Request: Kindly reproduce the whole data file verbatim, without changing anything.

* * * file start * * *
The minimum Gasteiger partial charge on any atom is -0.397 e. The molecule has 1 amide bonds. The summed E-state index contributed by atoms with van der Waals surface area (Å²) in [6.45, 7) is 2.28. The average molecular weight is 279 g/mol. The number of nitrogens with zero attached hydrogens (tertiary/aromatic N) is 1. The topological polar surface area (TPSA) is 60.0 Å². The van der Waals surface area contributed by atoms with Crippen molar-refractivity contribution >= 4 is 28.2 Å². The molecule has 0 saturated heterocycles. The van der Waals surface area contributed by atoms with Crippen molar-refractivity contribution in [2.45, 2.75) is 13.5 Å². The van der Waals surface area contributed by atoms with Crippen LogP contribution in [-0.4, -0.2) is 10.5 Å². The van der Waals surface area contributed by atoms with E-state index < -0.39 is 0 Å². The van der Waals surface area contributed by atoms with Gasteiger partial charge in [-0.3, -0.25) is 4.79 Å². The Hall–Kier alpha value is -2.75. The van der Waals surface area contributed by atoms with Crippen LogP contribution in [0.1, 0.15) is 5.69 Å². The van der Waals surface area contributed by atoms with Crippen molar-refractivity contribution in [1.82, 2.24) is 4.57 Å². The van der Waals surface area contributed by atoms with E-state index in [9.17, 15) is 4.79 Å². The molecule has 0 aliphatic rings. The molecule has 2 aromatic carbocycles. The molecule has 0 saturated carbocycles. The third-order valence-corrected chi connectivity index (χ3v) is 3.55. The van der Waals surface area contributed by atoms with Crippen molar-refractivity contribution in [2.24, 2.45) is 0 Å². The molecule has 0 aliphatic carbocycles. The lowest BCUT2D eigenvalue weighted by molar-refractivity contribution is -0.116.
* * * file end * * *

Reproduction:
The minimum Gasteiger partial charge on any atom is -0.397 e. The molecule has 1 amide bonds. The summed E-state index contributed by atoms with van der Waals surface area (Å²) in [6.45, 7) is 2.28. The average molecular weight is 279 g/mol. The number of nitrogens with zero attached hydrogens (tertiary/aromatic N) is 1. The topological polar surface area (TPSA) is 60.0 Å². The van der Waals surface area contributed by atoms with Crippen molar-refractivity contribution >= 4 is 28.2 Å². The molecule has 0 saturated heterocycles. The van der Waals surface area contributed by atoms with Crippen molar-refractivity contribution in [2.45, 2.75) is 13.5 Å². The van der Waals surface area contributed by atoms with Crippen LogP contribution in [-0.4, -0.2) is 10.5 Å². The van der Waals surface area contributed by atoms with E-state index < -0.39 is 0 Å². The van der Waals surface area contributed by atoms with Gasteiger partial charge in [-0.3, -0.25) is 4.79 Å². The Hall–Kier alpha value is -2.75. The van der Waals surface area contributed by atoms with Crippen LogP contribution in [0.1, 0.15) is 5.69 Å². The van der Waals surface area contributed by atoms with Crippen molar-refractivity contribution in [1.82, 2.24) is 4.57 Å². The van der Waals surface area contributed by atoms with E-state index in [9.17, 15) is 4.79 Å². The molecule has 0 aliphatic rings. The molecule has 2 aromatic carbocycles. The molecule has 0 saturated carbocycles. The third-order valence-corrected chi connectivity index (χ3v) is 3.55. The van der Waals surface area contributed by atoms with Crippen molar-refractivity contribution in [2.24, 2.45) is 0 Å². The molecule has 0 aliphatic carbocycles. The lowest BCUT2D eigenvalue weighted by molar-refractivity contribution is -0.116.